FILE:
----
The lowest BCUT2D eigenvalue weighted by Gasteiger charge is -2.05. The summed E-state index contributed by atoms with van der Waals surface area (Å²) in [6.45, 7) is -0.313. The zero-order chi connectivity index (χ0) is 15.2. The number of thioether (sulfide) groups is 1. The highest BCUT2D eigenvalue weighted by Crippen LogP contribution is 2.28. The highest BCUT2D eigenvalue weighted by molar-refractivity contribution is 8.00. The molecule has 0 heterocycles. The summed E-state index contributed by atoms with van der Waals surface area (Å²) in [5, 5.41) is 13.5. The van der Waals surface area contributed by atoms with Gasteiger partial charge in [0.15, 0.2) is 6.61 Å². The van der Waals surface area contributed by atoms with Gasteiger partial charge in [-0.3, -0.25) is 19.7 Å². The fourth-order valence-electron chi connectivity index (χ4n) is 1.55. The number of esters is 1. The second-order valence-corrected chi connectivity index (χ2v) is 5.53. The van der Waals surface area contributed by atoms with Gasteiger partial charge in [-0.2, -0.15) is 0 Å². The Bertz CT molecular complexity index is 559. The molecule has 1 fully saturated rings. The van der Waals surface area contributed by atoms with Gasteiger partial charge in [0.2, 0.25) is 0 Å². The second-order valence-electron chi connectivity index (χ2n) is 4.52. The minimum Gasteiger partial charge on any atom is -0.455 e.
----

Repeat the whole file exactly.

The lowest BCUT2D eigenvalue weighted by Gasteiger charge is -2.05. The summed E-state index contributed by atoms with van der Waals surface area (Å²) in [6.45, 7) is -0.313. The zero-order chi connectivity index (χ0) is 15.2. The number of thioether (sulfide) groups is 1. The highest BCUT2D eigenvalue weighted by Crippen LogP contribution is 2.28. The highest BCUT2D eigenvalue weighted by molar-refractivity contribution is 8.00. The molecule has 0 heterocycles. The summed E-state index contributed by atoms with van der Waals surface area (Å²) in [5, 5.41) is 13.5. The van der Waals surface area contributed by atoms with Gasteiger partial charge in [0.15, 0.2) is 6.61 Å². The van der Waals surface area contributed by atoms with Gasteiger partial charge in [-0.3, -0.25) is 19.7 Å². The fourth-order valence-electron chi connectivity index (χ4n) is 1.55. The number of esters is 1. The second-order valence-corrected chi connectivity index (χ2v) is 5.53. The van der Waals surface area contributed by atoms with Gasteiger partial charge in [-0.2, -0.15) is 0 Å². The Bertz CT molecular complexity index is 559. The molecule has 1 fully saturated rings. The van der Waals surface area contributed by atoms with Gasteiger partial charge in [0.2, 0.25) is 0 Å². The second-order valence-electron chi connectivity index (χ2n) is 4.52. The minimum Gasteiger partial charge on any atom is -0.455 e.